Jul 27, 2020
Vision Training Helping Duke Baseball Keep Eye on the Ball

For the Duke baseball program, seeing is not just believing — it’s helping turn would-be ground balls into frozen ropes.

In a new study conducted by Duke Health researchers, a training regimen for the eyes has shown the potential to help student-athletes improve coordination drills, according to a story from Duke Today.

The study, published in the Psychology of Sport and Exercise journal, showed how college baseball players can improve their batting practice performance through vision training.

Photo: Peter Smith / Creative Commons

“This was a first-of-kind study comparing players who were randomized to either undergo dynamic vision training drills or placebo drills that were matched in difficulty, but did not alter vision,” senior author Greg Appelbaum, Ph.D., associate professor in the Department of Psychiatry and Behavioral Sciences at Duke University School of Medicine, told Duke Today. “While the study size was small, the methodology was rigorous and we were able to determine a benefit from the intervention compared to the placebo.”

With 24 student-athletes from Duke and Indiana University, researches had half of the players undergo various vision training exercises that got progressively harder. According to the story, some of those exercises included the following:

  • Tossing and catching a ball wearing eyewear that created a strobe effect to improve hand-eye coordination.
  • Assessing when a runway of fast, moving lights would intersect from opposite directions in a drill designed to enhance anticipatory skills.
  • Using computer screens to track the movement of small targets over space or between screens to build dynamic and binocular visual skills.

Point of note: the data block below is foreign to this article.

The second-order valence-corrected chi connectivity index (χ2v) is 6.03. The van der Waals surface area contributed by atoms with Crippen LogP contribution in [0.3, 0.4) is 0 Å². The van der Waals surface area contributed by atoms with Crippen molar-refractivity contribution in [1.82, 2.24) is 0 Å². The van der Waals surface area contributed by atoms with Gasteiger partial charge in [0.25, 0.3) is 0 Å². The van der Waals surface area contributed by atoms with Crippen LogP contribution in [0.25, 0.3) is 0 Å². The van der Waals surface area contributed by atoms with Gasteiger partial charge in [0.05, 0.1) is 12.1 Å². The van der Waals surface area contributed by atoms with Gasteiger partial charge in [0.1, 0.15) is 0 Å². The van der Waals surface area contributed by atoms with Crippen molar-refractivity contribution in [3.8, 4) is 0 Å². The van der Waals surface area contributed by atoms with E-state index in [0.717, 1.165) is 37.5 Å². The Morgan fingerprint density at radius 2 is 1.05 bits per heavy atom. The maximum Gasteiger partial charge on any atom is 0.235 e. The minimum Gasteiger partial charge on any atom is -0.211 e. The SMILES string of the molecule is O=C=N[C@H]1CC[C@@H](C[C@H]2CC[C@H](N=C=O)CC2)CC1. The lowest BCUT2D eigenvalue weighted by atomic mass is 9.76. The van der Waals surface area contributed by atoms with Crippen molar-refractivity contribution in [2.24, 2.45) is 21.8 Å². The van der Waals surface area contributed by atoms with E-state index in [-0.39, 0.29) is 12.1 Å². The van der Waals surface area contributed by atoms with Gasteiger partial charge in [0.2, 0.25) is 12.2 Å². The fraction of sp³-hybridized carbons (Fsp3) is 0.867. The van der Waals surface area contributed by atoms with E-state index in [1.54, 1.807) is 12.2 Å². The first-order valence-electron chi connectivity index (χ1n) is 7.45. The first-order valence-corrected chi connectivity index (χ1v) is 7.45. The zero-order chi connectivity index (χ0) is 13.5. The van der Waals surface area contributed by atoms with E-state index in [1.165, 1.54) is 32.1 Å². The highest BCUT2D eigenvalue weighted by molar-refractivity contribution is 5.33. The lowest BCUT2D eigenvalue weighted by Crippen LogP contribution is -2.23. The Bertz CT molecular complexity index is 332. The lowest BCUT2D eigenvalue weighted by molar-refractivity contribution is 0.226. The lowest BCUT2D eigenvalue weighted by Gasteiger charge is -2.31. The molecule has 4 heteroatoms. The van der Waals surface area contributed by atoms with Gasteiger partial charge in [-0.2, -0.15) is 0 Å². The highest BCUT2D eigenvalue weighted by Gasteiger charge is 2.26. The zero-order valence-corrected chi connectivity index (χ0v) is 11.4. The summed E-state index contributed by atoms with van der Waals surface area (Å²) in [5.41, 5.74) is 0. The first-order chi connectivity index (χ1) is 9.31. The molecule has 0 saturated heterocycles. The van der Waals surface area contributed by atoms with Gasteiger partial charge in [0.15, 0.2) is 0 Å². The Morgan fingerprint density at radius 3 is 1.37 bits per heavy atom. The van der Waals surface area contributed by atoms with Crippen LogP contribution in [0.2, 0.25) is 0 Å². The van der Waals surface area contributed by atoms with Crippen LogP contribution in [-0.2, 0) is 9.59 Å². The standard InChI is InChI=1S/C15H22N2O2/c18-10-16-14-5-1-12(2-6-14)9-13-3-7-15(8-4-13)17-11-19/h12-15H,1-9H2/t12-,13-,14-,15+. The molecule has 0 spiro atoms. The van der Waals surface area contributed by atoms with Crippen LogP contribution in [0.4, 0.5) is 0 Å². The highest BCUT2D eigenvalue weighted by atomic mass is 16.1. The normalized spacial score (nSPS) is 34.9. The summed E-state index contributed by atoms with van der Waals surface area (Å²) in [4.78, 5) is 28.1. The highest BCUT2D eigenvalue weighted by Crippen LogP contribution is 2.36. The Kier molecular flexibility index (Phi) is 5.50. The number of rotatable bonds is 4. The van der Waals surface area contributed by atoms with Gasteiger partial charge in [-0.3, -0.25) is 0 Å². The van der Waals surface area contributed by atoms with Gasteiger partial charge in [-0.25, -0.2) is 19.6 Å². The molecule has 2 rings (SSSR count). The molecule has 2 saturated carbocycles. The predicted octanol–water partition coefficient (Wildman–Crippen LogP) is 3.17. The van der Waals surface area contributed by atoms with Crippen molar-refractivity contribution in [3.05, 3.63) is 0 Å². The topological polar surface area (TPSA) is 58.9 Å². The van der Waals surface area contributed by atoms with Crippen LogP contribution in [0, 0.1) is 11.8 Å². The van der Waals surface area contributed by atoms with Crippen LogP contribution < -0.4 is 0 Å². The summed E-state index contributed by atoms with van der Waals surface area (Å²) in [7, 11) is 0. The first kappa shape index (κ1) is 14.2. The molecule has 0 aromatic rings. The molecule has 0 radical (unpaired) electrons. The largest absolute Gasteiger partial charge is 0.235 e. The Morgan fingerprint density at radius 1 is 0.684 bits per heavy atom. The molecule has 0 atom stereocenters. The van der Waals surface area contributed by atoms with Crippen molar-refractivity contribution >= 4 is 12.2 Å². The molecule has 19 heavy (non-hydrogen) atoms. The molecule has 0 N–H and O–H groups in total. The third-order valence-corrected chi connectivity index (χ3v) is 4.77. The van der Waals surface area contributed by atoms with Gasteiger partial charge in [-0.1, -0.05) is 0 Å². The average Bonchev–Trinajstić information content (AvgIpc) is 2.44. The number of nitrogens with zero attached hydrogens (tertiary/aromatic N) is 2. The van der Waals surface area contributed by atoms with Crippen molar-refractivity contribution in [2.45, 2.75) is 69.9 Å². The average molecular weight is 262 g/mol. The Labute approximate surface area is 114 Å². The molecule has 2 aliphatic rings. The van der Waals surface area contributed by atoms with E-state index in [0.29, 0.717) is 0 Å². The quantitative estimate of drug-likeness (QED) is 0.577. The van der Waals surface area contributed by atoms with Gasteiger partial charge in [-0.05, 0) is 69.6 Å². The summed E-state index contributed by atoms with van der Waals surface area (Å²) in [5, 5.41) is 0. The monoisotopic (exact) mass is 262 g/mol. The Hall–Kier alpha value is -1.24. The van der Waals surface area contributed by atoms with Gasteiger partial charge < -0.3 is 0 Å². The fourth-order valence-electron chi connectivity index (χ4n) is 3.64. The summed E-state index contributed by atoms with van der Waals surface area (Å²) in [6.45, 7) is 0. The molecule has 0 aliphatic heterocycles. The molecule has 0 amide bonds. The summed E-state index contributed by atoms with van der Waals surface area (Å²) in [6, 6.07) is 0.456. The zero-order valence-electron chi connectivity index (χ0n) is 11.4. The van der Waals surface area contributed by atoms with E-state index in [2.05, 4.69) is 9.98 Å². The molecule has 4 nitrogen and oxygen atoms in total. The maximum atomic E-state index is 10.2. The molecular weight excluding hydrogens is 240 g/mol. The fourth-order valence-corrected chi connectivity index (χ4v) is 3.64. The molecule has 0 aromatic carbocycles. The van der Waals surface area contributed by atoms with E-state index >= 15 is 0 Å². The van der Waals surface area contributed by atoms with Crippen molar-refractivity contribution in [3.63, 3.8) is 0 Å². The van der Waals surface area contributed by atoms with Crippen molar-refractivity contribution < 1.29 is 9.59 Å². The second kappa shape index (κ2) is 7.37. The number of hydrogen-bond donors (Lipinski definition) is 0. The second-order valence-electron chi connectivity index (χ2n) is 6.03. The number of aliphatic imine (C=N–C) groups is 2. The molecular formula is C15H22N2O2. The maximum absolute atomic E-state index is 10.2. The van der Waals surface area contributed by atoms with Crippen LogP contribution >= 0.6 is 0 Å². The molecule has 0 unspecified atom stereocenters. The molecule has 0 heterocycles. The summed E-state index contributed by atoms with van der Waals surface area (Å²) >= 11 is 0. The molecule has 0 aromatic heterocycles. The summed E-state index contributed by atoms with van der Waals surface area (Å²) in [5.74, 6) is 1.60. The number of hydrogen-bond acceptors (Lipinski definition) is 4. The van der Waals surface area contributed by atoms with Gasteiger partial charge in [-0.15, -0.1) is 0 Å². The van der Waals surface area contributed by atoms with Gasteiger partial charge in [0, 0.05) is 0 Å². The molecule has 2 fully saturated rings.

Results demonstrated that the players who underwent the active intervention showed significant improvements in batting practice, hitting the ball further and with a higher arc, compared to those from the placebo group. While no significant improvements were identified in the actual game statistics, the authors told Duke Today the availability of these data were limited, because many of the enrolled players did not play during the seasons before or after the visual training occurred.

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“The act of hitting a pitched baseball is widely considered to be among the most challenging activities in all of sports,” Appelbaum said to Duke Today. “Our study demonstrates that vision training can lead to better batting performance. These findings are also likely not limited to baseball and, in fact, could be applied to other sports and activities in which people need to make rapid decisions on visual information such as marksmanship or tennis.”

To read the full story from Duke Today on its study on vision training in baseball players, click here

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